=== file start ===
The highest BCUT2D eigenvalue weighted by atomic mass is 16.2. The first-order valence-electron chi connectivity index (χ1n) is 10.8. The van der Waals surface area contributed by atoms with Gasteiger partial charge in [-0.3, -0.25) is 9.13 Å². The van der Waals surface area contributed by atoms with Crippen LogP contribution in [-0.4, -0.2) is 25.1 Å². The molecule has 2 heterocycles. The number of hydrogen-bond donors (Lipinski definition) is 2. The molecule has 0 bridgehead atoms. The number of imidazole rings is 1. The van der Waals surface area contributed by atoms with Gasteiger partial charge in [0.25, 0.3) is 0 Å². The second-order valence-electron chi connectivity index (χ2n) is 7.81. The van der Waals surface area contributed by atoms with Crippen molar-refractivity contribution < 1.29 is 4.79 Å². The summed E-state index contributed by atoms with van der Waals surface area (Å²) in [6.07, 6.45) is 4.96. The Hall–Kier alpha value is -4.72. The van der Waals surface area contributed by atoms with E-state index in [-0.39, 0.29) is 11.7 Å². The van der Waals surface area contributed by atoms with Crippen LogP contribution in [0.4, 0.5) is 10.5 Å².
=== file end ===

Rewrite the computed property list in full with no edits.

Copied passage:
The highest BCUT2D eigenvalue weighted by atomic mass is 16.2. The first-order valence-electron chi connectivity index (χ1n) is 10.8. The van der Waals surface area contributed by atoms with Gasteiger partial charge in [-0.3, -0.25) is 9.13 Å². The van der Waals surface area contributed by atoms with Crippen LogP contribution in [-0.4, -0.2) is 25.1 Å². The molecule has 2 heterocycles. The number of hydrogen-bond donors (Lipinski definition) is 2. The molecule has 0 bridgehead atoms. The number of imidazole rings is 1. The van der Waals surface area contributed by atoms with Gasteiger partial charge in [0.25, 0.3) is 0 Å². The second-order valence-electron chi connectivity index (χ2n) is 7.81. The van der Waals surface area contributed by atoms with Crippen molar-refractivity contribution < 1.29 is 4.79 Å². The summed E-state index contributed by atoms with van der Waals surface area (Å²) in [6.07, 6.45) is 4.96. The Hall–Kier alpha value is -4.72. The van der Waals surface area contributed by atoms with E-state index in [-0.39, 0.29) is 11.7 Å². The van der Waals surface area contributed by atoms with Crippen LogP contribution in [0.4, 0.5) is 10.5 Å².